Hailing from and taking its name from the former East German city, Glashütte Original is one of the arrows in the Swatch Group’s quiver to offer variety and great watchmaking to her customers. We caught up with Dieter Pachner, VP Sales of Glashütte Original over lunch, and discussed divers subjects that affect our industry and the company.
Glashütte Original – a bit of history
Glashütte Original’s story is not one of rising from ashes like the other famous Glashütte watchmaker A Lange & Söhne. GO claims its origins in 1845 to F. A Lange, and the company has been in existance with continuous production of watches as Glashütter Uhrenbetrieb (GUB) ever since. After the Second World War, as Glashütte fell within the governance of the Soviets, it quickly was sealed behind the Iron Curtain. The Soviets establish the German Democratic Republic (GDR) in what is generally known as East Germany. The GDR government, being communist seinzed all private property and consolidated all watchmaking companies under the state owned GUB.
GUB continued to make watches under the GUB brand name under the GDR regime. As East Germany was isolated from the rest of the world and only have access to Soviet bloc technology, she had established herself to be independent, and totally self sufficient. She continued to operate in this manner from 1949 till the fall of the Berlin Wall in 1989 when Germany was reunited. The company was re-formed as GUB GmbH in 1990 under a capitalist funding from Heinz Pfeiffer (a West German industrialist) and was subsequently acquired by The Swatch Group in 2000.
In conversation: Dieter Pachner, VP Sales of Glashütte Original
Our discussion began at the beautiful restaurant of Salt Grill at level 55 of Ion Orchard, surrounded by 360 degree views of the city. The conversation was free flowing, and we jumped from one topic to another. Here are some snippets, paraphrased to allow our readers an eavesdrop.
Of markets and consumers
The subject with the VP of Sales naturally would fall on where they are selling their watches. The current collection is now organized into 4 lines viz the Art & Teknik, the Quintessentials, the Vintage and the Ladies. Dieter revealed that they seem to be doing almost equally well in all the collection. Sales have been on an all time high, he says, and although the biggest consumers are the Chinese, the largest market is still Germany.
The distinction between markets and consumers is an interesting one. It is perhaps common knowledge that the Chinese are the largest population base and therefore the largest consumer market in the world. This goes especially for luxury products, where most, if not all high end luxury brands do well in China. And increasingly so, as the Chinese increase their travel abroad, they are making their consumerism impact outside of China. For example, it is not uncommon these days to find Chinese speaking staff in the Grand Magasins in Paris. A shift from the 1990s when the Asian language of choice was Japanese.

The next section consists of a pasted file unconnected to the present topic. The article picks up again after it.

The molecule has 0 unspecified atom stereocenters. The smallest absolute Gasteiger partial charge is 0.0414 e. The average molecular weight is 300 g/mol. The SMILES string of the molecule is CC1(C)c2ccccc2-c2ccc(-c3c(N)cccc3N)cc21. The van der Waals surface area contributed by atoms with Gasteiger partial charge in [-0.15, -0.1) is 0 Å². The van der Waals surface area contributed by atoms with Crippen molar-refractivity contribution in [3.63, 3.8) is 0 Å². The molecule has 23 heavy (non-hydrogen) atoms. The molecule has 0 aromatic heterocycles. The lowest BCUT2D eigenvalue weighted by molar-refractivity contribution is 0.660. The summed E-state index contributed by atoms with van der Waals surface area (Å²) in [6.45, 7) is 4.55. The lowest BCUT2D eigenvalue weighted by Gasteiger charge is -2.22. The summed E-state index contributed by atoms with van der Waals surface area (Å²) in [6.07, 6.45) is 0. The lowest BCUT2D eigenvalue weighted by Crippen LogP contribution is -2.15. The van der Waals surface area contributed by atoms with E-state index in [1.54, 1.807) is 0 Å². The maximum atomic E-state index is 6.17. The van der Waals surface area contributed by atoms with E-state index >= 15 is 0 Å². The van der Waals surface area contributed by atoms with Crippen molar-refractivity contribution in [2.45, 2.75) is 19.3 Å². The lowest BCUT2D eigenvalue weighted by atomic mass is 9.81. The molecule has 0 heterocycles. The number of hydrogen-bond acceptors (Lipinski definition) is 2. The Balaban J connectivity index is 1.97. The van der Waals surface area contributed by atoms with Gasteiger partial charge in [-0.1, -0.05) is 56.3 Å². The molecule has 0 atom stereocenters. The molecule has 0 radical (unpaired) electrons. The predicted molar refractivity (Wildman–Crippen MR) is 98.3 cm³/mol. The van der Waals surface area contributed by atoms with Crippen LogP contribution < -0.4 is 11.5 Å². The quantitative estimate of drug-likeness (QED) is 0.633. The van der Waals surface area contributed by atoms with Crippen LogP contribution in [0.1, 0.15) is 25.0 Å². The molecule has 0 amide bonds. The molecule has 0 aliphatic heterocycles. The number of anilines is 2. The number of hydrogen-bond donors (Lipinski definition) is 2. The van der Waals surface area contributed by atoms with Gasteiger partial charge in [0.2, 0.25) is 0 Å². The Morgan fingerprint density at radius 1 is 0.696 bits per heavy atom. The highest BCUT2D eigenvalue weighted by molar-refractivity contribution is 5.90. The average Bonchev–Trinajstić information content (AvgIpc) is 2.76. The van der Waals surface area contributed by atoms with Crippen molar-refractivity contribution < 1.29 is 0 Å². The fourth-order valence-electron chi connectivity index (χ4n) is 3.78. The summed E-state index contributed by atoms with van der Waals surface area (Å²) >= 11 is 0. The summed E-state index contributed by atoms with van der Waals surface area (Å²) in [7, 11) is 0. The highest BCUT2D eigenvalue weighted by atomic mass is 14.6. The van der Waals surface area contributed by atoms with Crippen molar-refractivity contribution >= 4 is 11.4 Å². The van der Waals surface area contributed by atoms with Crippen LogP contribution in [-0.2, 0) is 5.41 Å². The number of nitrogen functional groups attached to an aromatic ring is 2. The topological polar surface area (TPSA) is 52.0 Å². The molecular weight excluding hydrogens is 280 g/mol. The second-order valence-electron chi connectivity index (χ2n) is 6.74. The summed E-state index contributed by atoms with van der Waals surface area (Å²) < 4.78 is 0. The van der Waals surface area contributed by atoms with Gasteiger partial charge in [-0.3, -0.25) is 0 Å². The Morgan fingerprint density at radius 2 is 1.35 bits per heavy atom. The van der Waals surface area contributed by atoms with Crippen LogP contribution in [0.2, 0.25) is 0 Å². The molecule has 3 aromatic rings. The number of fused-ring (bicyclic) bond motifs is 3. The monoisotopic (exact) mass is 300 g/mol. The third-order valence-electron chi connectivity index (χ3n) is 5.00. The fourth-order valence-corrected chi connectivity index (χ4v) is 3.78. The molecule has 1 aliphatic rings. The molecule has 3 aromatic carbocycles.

For GO, although Germany is the best market, only 50% are domestic customers, and broadly the other 50% are mainly Chinese visitors. We are also seeing this phenomena across other luxury brands ranging from Louis Vuitton to Hermes and Vacheron Constantin to Rolex and from Leica to Vertu.
Of the Caliber 37 Chronograph and the rise of the accessible chronograph
As Dieter was wearing a prototype of the Vintage Collection’s Seventies Chronograph Panorama Date, our discussion steered towards the watch on his wrist.
He whipped it off his wrist and showed the movement. This was a model which was introduced in BaselWorld 2014. We covered the same chronograph movement in a Senator case here. The Seventies Chronograph Panorama Date has been in existance for a while before the new Caliber 37 movement is used in it. In its earlier incarnations, it had a Dubuis Depraz chronograph within. Although GO has some very beautiful chronographs, when they began the Seventies collection, they had to use a movement from Dubuis Depraz for cost reasons.
The new Caliber 37 was developed to meet a lower price point. Dieter was careful to select his words, and avoided “entry level”, even though we suggested that term during our discussion. He said that the watch was designed to make a classical column wheel chronograph more accessible. And encased in a stainless steel case, the price is rather remarkable at approximately €13,000. For this, GO delivers an in-house developed and manufactured chronograph with a modern vertical clutch and column wheel. Nicely finished in the traditional Glashütte style.
All components except for the strap and the balance wheel/hairspring assembly (made by Nivarox, a Swatch Group sister company) is made by GO. The dial, appliques and hands are manufactured in-house in the GO dial making facility Pforzheim.
Of Independents and their role in the industry
As I had on me the review sample of the Cabestan Winch Tourbillon Verticale, the discussion wandered to Independent Watchmakers. The discussion was quite interesting but very varied, as such open ended discussions often tend to be. But we concluded with a general agreement that although the Independents are serving a customer base which is different from those of the big Groups (like Swatch, Richemont, LVMH, Kering et al) both are essential to the other for the good health of the industry.
It was an interesting discussion and all to soon, lunch was over, we had espressos and parted. We were both veterans in this industry. I started as a collector some 25 years ago, and now run this online publication. Dieter started as a watchmaker, and has some 30 years under his belt in the industry. With these 55 years collective experience, it is no surprise that the conversation was invigorating. As we covered many subjects, often jumping from one to the other, I have found Dieter to be very engaging, and enjoyed the discussion. Till the next time. Tschüß!